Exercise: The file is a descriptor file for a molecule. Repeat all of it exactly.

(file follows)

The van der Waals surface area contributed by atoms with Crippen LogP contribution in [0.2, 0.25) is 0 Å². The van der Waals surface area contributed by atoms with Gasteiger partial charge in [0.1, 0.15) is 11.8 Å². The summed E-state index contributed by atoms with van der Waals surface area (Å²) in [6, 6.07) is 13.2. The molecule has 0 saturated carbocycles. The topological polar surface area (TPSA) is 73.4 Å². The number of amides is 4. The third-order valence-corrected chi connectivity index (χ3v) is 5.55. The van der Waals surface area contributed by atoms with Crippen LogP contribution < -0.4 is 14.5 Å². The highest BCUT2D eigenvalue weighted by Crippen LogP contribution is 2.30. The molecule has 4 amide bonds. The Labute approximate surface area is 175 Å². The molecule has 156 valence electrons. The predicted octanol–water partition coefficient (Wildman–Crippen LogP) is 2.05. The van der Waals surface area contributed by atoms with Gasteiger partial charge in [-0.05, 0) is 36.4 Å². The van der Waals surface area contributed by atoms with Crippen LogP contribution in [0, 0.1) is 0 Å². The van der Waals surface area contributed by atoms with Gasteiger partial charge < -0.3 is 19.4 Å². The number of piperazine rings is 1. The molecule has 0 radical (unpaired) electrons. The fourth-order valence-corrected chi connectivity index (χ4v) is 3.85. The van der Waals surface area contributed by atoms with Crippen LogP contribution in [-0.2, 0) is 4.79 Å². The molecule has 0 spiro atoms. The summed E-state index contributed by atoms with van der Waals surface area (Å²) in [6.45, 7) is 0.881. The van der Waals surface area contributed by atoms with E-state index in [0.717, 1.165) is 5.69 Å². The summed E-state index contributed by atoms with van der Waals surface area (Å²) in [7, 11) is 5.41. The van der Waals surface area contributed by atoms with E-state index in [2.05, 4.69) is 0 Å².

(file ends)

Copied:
The van der Waals surface area contributed by atoms with Crippen LogP contribution in [0.2, 0.25) is 0 Å². The van der Waals surface area contributed by atoms with Gasteiger partial charge in [0.1, 0.15) is 11.8 Å². The summed E-state index contributed by atoms with van der Waals surface area (Å²) in [6, 6.07) is 13.2. The molecule has 0 saturated carbocycles. The topological polar surface area (TPSA) is 73.4 Å². The number of amides is 4. The third-order valence-corrected chi connectivity index (χ3v) is 5.55. The van der Waals surface area contributed by atoms with Crippen LogP contribution < -0.4 is 14.5 Å². The highest BCUT2D eigenvalue weighted by Crippen LogP contribution is 2.30. The molecule has 4 amide bonds. The Labute approximate surface area is 175 Å². The molecule has 156 valence electrons. The predicted octanol–water partition coefficient (Wildman–Crippen LogP) is 2.05. The van der Waals surface area contributed by atoms with Gasteiger partial charge in [-0.05, 0) is 36.4 Å². The van der Waals surface area contributed by atoms with Crippen LogP contribution in [0, 0.1) is 0 Å². The van der Waals surface area contributed by atoms with Gasteiger partial charge < -0.3 is 19.4 Å². The number of piperazine rings is 1. The molecule has 0 radical (unpaired) electrons. The fourth-order valence-corrected chi connectivity index (χ4v) is 3.85. The van der Waals surface area contributed by atoms with Crippen LogP contribution in [-0.2, 0) is 4.79 Å². The molecule has 0 spiro atoms. The summed E-state index contributed by atoms with van der Waals surface area (Å²) in [6.45, 7) is 0.881. The van der Waals surface area contributed by atoms with E-state index in [0.717, 1.165) is 5.69 Å². The summed E-state index contributed by atoms with van der Waals surface area (Å²) in [7, 11) is 5.41. The van der Waals surface area contributed by atoms with E-state index in [2.05, 4.69) is 0 Å².